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2016 Variety Releases Announced

The North Dakota Agricultural Experiment Station released new crop varieties ND Bison soybean, ND Palomino pinto dry bean and ND Dylan winter rye this year. Boost and Surpass hard red spring wheat were released by the South Dakota Agricultural Experiment Station, and Shelly hard red spring wheat was released by the Minnesota Agricultural Experiment Station. ND Bison, ND Dylan, Boost, Surpass and Shelly were distributed for the first time by the North Dakota County Seed Increase Program, while ND Palomino was distributed to the North Dakota Dry Edible Bean Seed Growers Association.

October 18, 2016

ND Bison soybean, ND Palomino pinto dry bean and ND Dylan winter rye were released by the North Dakota Agricultural Experiment Station (NDAES) in 2016. ND Bison and ND Dylan were distributed for the first time by the North Dakota County Seed Increase Program, while ND Palomino was distributed to the North Dakota Dry Edible Bean Seed Growers Association (NDDEBSGA). Boost and Surpass hard red spring wheat (HRSW), released by the South Dakota Agricultural Experiment Station (SDAES), and Shelly HRSW, released by the Minnesota Agricultural Experiment Station (MAES), were also distributed for the first time by the ND County Seed Increase Program.

For information regarding the availability of foundation or registered seed for these or other varieties, contact a county NDSU Extension Service agent, an NDSU Research Extension Center, the ND Foundation Seedstocks Project or refer to the North Dakota Field Inspected Seed Directory from the ND State Seed Department (NDSSD).

North Dakota State University Varieties

ND Bison Soybean

ND Bison is a conventional soybean variety developed by the NDSU soybean breeding program, under the direction of Dr. Ted Helms. It is not resistant to glyphosate and is intended to be a replacement for Sheyenne.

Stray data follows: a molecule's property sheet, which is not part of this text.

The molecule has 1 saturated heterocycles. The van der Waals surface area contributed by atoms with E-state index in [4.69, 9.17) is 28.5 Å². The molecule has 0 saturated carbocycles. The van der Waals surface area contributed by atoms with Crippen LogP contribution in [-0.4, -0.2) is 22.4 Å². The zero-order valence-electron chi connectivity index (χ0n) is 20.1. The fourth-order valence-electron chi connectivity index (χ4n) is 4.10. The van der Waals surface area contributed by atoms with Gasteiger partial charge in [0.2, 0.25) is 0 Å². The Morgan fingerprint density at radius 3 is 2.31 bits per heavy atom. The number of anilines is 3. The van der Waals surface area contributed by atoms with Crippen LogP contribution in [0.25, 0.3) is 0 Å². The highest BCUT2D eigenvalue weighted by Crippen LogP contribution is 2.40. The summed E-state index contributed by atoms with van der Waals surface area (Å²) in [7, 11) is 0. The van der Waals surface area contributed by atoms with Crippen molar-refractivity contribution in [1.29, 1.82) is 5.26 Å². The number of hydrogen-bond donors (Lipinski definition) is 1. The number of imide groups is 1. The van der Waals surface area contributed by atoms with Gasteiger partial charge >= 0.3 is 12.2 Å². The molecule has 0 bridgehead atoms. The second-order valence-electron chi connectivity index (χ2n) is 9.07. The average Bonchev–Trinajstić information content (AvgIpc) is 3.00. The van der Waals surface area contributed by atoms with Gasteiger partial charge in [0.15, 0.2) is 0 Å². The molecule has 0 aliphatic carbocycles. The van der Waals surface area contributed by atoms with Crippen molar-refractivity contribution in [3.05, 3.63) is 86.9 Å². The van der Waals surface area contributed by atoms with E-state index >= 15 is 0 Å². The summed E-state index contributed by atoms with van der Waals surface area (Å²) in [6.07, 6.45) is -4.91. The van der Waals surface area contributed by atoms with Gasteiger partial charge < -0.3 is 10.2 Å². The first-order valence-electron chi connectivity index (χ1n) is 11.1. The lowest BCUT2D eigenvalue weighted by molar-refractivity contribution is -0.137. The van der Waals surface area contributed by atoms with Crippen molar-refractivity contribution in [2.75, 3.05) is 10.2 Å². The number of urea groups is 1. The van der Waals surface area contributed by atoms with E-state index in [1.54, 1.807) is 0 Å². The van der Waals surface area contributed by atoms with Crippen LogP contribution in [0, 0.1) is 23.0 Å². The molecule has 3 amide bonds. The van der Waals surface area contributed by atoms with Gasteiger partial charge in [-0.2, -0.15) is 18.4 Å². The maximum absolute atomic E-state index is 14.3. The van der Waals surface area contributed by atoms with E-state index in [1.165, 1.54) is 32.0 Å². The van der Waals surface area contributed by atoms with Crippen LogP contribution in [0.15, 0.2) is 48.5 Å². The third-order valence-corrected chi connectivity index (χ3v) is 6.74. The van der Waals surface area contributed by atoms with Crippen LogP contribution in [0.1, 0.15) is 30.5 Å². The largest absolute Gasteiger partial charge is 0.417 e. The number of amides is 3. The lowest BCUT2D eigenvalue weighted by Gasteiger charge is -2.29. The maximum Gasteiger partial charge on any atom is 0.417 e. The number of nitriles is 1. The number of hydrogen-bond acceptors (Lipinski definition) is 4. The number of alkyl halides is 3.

ND Bison’s relative maturity is 0.7. Compared with Sheyenne, ND Bison matures one day earlier and is similar in yield.

ND Bison has improved defensive traits including moderate resistance to soybean cyst nematode (SCN) and resistance to races 3 and 4 of phytophthora root rot. This new variety also has tolerance to iron-deficiency chlorosis (IDC) and has resistance to lodging.

ND Bison has purple flower color, tawny pubescence, brown pods, dull seed coat luster and yellow hila. It has performed very well in the multi-state uniform region test, which includes testing sites in southern Minnesota and Canada.

To help ensure genetic purity, ND Bison soybean will be protected under PVP Title V and must be sold as a class of certified seed. Development of this variety was made possible through funds provided by the North Dakota Soybean Council.

General Characteristics:

  • High yield
  • Medium-late relative maturity
  • Moderate SCN resistance
  • Yellow hilum color
  • Phytophthora root rot resistance (races 3, 4)
  • Maturity Group 07

ND Palomino Pinto Bean

ND Palomino slow darkening pinto bean was developed by the NDSU dry bean breeding program, under the direction of Dr. Juan Osorno, and jointly released by the North Dakota Agricultural Experiment Station and the USDA-ARS. ND Palomino slow darkening pinto bean offers the slow darkening trait and competitive agronomic performance.

ND Palomino has an upright indeterminate (short vine) growth habit (Type IIa), white flowers and matures in approximately 102 days. Agronomic performance and seed color, size and shape are within acceptable commercial ranges of popular pinto bean cultivars grown in North Dakota.

Tested across 22 locations in North Dakota and Minnesota from 2012-2015, ND Palomino’s seed yield was similar to Stampede and Lariat.

ND Palomino is resistant to Bean Common Mosaic Virus (BCMV), but susceptible to rust race 20-3 and anthracnose race 73. Susceptibility to bacterial diseases such as common bacterial blight and halo blight is similar to the commercial checks.

Canning quality for ND Palomino is within acceptable commercial ranges.

NDSU strongly encourages the segregation of slow darkening pinto beans from conventional darkening pinto beans. Care should be taken during harvest and seed handling to prevent mixing.

General Characteristics:

  • Slow darkening
  • 102-day maturity
  • BCMV resistance
  • Competitive agronomic performance
  • Upright plant architecture

ND Dylan Winter Rye